As I drove from downtown Jamestown toward my home, I was well aware of the potential obstacle I was about to face. It had been raining all day and quite heavily for the past few hours. My chosen path was leading me towards a wetland near the Chadakoin River. When it pours for a long period of time that wetland, as expected, fills up with water. This is a completely normal situation in nature and means that the wetland is doing its job.
Since the surrounding land can only hold so much water, the water level often creeps closer to the edge of the road. On this particular day there was so much rain that the wetland temporarily reclaimed the road by flooding it with excess water. At this point, it became a guessing game to figure out the depth of the water, followed by a determination of whether or not it was safe to drive through.
In this particular location, the water was largely still and was only an inch or two deep. It rarely requires a driver to turn around and find another route. This is obviously not true everywhere. Fast-moving water flowing over a road can be dangerous and is often far deeper than it seems. Eventually though, every rainstorm ends. Each time I’m amazed at how quickly the water recedes back off this road, returning into the ditch and surrounding wetlands, especially since that is not the case everywhere.
Water levels change with the weather, climate and seasons. Water can increase in any given place either directly with rain, or it can flow from one place to another, sending it downstream to fill drier areas, especially when the warmer spring weather sends snowmelt flowing down through the watershed.
No matter where you are on Earth, water is constantly moving through our environment. There are places where it is sparse much of the year, and there are places where it accumulates in abundance. The flora and fauna of various ecosystems and biomes have adapted to handle the ebb and flow of water through changing tides, rains, droughts and hurricanes – at least to a certain extent.
If you think back to your grade school days, you may remember the water cycle. It is not always quite so neat and predictable, but as a general rule water falls from the sky as precipitation, collects on the ground in a number of ways, eventually evaporates back into the atmosphere and condenses into rain or snow once again. This means that whether water evaporates into the atmosphere or travels with gravity through a watershed on the ground, it is traveling from state to state and between wild areas across the country and the world. I wonder where the water from that rainstorm was before it fell and accumulated in the wetlands near me?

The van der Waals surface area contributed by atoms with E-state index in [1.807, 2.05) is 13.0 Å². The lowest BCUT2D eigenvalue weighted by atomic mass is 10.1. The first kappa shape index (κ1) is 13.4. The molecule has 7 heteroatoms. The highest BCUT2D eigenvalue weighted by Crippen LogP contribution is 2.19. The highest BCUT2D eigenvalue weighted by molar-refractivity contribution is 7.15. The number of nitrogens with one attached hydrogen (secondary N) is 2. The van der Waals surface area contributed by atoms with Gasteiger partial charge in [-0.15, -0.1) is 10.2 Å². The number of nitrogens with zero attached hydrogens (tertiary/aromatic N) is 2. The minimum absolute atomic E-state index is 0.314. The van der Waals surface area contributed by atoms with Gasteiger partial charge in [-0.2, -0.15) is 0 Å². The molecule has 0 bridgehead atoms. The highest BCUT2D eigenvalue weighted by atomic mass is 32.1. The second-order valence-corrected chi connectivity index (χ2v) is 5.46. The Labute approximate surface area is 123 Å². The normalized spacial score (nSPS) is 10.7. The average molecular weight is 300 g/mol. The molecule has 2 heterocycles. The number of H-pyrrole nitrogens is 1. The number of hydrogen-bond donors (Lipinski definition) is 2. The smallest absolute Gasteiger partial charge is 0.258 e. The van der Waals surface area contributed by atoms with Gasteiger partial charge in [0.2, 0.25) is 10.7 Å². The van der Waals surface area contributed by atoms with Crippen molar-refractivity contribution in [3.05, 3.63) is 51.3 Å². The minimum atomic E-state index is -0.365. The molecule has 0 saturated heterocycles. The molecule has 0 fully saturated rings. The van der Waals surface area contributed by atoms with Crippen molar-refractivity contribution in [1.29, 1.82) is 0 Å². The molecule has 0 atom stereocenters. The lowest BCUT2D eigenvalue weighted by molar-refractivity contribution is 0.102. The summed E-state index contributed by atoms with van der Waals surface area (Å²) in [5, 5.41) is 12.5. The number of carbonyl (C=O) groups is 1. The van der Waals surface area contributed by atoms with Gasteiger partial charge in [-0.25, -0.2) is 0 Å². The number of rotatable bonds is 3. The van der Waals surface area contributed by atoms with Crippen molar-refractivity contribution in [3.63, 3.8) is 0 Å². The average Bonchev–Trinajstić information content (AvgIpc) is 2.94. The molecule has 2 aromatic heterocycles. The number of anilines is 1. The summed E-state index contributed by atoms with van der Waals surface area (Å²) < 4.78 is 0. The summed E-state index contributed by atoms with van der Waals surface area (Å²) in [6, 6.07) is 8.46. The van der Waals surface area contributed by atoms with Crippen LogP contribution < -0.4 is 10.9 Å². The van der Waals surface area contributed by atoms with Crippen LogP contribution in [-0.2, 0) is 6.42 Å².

Throughout the water cycle, water is stored in reservoirs including lakes, in the ground, in oceans, snow and glaciers. Water can be for several days or, in the case of the ice caps, thousands of years.
However, water is also temporarily stored in living things. Picture that water cycle diagram again and you might remember something called transpiration. Plants take up water from the soil and release it from their leaves, keeping only some of the water that is pulled up from their roots and through their stem in order to produce the energy they need to survive. Animals, humans included, drink and store water. That too comes out as waste in a different location because eventually all animals have to go to the bathroom.
Audubon, much like this section of road by the Chadakoin, sits on a wetland. This means that sometimes hikers on the trails face the same obstacles as I did on that flooded patch of road. Sometimes trails are simply flooded when there is significant rain or snowmelt. This may be on a small section of trail or it may cover a wide swathe of trail. Wetlands are, by definition, an area of land that is covered by, or saturated with, water for part of the year. They are crucial habitats for animals, both permanent residents and migratory visitors, along with a plethora of plants. They are also a boundary and a buffer between large bodies of water, such as rivers or lakes and the surrounding land. They retain water as it flows through the system, slowing it down and reducing the erosion and flow of sediment, which can help protect not only habitat for plants and animals downstream, but also downstream towns and communities.
Water is an integral part of our lives and the lives of every living thing on the planet. It is something we are aware of every day, from the fact that we must drink it to survive to the ways rain, snow or even humidity affect the movements of our day. It can provide us with relief or act as a source of frustration. Even though water is sometimes just another obstacle in your day, it is still important to protect our water sources, not only for our community, but for other plants, animals and people further along the cycle.
Audubon Community Nature Center builds and nurtures connections between people and nature. ACNC is located just east of Route 62 between Warren and Jamestown. The trails are open from dawn to dusk and birds of prey can be viewed anytime the trails are open. The Nature Center is open from 10 a.m. until 4:30 p.m. daily except Sunday when it opens at 1 p.m. More information can be found online at auduboncnc.org or by calling (716) 569-2345.